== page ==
By Bridget A. Clingan
Words were never spoken between them, smiles never exchanged--yet Susan Kramer felt as though she knew Anne, a woman in her late 60s who died of lung cancer and donated her body to science. Kramer had spent seven months cutting Anne apart in a gross anatomy course last year at Northwestern University Medical School. Near the end of the term, she was ready to move on to other things.
Then Kramer and four classmates uncovered something peculiar, and she began to think about who Anne had been. "I remember when we dissected the head," Kramer says. "Her skull was three inches thick in one area. We found a cauliflower-shaped bone growth compressing her brain." The abnormal growth was protruding into Anne's frontal lobe. Every day thereafter Kramer was haunted, knowing that she had discovered a condition even Anne hadn't known about. "It really took me aback, like we had no right being there. I remember feeling as though I had invaded this person." Though most of the students found it easy to detach themselves when working with the cadavers, Kramer was having trouble. "I had to hold the hand while I dissected it. She had red nail polish on....A hand is so familiar. You start to really think about this person and find yourself flipping back and forth from thinking about the person to doing your job."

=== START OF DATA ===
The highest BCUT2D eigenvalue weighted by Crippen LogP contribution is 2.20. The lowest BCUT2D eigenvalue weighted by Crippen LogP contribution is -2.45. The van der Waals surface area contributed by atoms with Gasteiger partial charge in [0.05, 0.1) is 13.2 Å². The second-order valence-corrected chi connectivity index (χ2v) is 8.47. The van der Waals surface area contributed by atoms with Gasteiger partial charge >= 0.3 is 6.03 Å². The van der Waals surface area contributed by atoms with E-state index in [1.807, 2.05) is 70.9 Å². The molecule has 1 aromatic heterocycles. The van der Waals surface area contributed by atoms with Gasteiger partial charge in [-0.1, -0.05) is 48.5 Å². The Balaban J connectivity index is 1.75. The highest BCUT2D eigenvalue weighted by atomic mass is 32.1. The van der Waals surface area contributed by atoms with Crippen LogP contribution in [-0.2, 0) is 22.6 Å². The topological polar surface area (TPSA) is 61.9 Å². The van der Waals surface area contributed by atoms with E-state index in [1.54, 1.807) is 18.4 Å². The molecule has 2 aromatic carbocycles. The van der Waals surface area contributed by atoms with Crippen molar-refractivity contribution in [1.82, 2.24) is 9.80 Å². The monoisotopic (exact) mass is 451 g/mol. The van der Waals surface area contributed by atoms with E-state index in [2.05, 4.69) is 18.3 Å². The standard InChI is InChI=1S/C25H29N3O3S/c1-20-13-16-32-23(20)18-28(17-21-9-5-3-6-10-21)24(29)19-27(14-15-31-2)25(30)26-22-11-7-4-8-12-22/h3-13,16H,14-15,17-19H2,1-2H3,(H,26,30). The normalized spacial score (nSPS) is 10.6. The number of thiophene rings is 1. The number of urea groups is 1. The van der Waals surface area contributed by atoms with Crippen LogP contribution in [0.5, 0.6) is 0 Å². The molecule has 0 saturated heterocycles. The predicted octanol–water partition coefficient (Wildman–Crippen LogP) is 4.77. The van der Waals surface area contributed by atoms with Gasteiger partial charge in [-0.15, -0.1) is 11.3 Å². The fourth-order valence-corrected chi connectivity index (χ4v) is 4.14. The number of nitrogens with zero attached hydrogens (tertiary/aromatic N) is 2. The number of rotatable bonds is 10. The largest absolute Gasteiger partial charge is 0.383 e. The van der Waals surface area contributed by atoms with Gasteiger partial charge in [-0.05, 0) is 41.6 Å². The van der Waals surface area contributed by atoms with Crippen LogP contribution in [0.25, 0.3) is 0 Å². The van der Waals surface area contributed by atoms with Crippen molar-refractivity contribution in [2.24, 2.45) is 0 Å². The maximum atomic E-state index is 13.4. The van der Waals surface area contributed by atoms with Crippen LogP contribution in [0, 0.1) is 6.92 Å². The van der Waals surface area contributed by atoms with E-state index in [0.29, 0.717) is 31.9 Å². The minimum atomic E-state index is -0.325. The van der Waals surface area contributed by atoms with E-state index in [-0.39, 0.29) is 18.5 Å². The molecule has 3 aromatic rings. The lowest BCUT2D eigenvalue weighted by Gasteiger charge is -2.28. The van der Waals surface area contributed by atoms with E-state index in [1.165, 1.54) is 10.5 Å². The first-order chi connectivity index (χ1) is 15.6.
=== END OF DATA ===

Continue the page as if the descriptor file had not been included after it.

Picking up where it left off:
Kramer's bond with Anne inspired her to plan some sort of formal farewell for the 36 cadavers in the class. She had a ceremony in mind, a memorial service honoring those who gave their bodies for the benefit of the doctors-to-be. "Med students go through school and it's a very selfish time in their lives," she explains. "We needed to recognize others who have given themselves to help us."